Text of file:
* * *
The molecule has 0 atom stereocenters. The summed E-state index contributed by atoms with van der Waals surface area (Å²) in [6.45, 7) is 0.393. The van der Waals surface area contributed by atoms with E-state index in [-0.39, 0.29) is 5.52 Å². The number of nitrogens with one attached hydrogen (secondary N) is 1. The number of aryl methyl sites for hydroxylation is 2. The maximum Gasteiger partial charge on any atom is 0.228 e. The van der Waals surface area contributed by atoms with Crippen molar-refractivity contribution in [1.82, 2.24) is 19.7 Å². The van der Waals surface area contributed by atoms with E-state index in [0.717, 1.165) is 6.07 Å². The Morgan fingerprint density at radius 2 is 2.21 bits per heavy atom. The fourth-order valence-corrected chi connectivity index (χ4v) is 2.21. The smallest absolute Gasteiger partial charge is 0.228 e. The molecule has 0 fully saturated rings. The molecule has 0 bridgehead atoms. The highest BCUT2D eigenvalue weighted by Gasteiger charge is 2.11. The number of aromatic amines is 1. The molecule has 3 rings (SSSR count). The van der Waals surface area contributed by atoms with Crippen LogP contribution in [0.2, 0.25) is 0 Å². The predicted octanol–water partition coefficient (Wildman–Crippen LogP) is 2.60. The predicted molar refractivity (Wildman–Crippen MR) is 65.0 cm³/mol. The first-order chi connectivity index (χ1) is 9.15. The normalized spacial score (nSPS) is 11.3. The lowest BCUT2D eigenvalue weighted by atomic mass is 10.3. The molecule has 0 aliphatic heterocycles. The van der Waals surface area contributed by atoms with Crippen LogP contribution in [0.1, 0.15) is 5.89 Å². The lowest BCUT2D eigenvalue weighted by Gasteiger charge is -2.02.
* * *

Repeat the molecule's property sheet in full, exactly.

The molecule has 0 atom stereocenters. The summed E-state index contributed by atoms with van der Waals surface area (Å²) in [6.45, 7) is 0.393. The van der Waals surface area contributed by atoms with E-state index in [-0.39, 0.29) is 5.52 Å². The number of nitrogens with one attached hydrogen (secondary N) is 1. The number of aryl methyl sites for hydroxylation is 2. The maximum Gasteiger partial charge on any atom is 0.228 e. The van der Waals surface area contributed by atoms with Crippen molar-refractivity contribution in [1.82, 2.24) is 19.7 Å². The van der Waals surface area contributed by atoms with E-state index in [0.717, 1.165) is 6.07 Å². The Morgan fingerprint density at radius 2 is 2.21 bits per heavy atom. The fourth-order valence-corrected chi connectivity index (χ4v) is 2.21. The smallest absolute Gasteiger partial charge is 0.228 e. The molecule has 0 fully saturated rings. The molecule has 0 bridgehead atoms. The highest BCUT2D eigenvalue weighted by Gasteiger charge is 2.11. The number of aromatic amines is 1. The molecule has 3 rings (SSSR count). The van der Waals surface area contributed by atoms with Crippen LogP contribution in [0.2, 0.25) is 0 Å². The predicted octanol–water partition coefficient (Wildman–Crippen LogP) is 2.60. The predicted molar refractivity (Wildman–Crippen MR) is 65.0 cm³/mol. The first-order chi connectivity index (χ1) is 9.15. The normalized spacial score (nSPS) is 11.3. The lowest BCUT2D eigenvalue weighted by atomic mass is 10.3. The molecule has 0 aliphatic heterocycles. The van der Waals surface area contributed by atoms with Crippen LogP contribution in [0.1, 0.15) is 5.89 Å². The lowest BCUT2D eigenvalue weighted by Gasteiger charge is -2.02.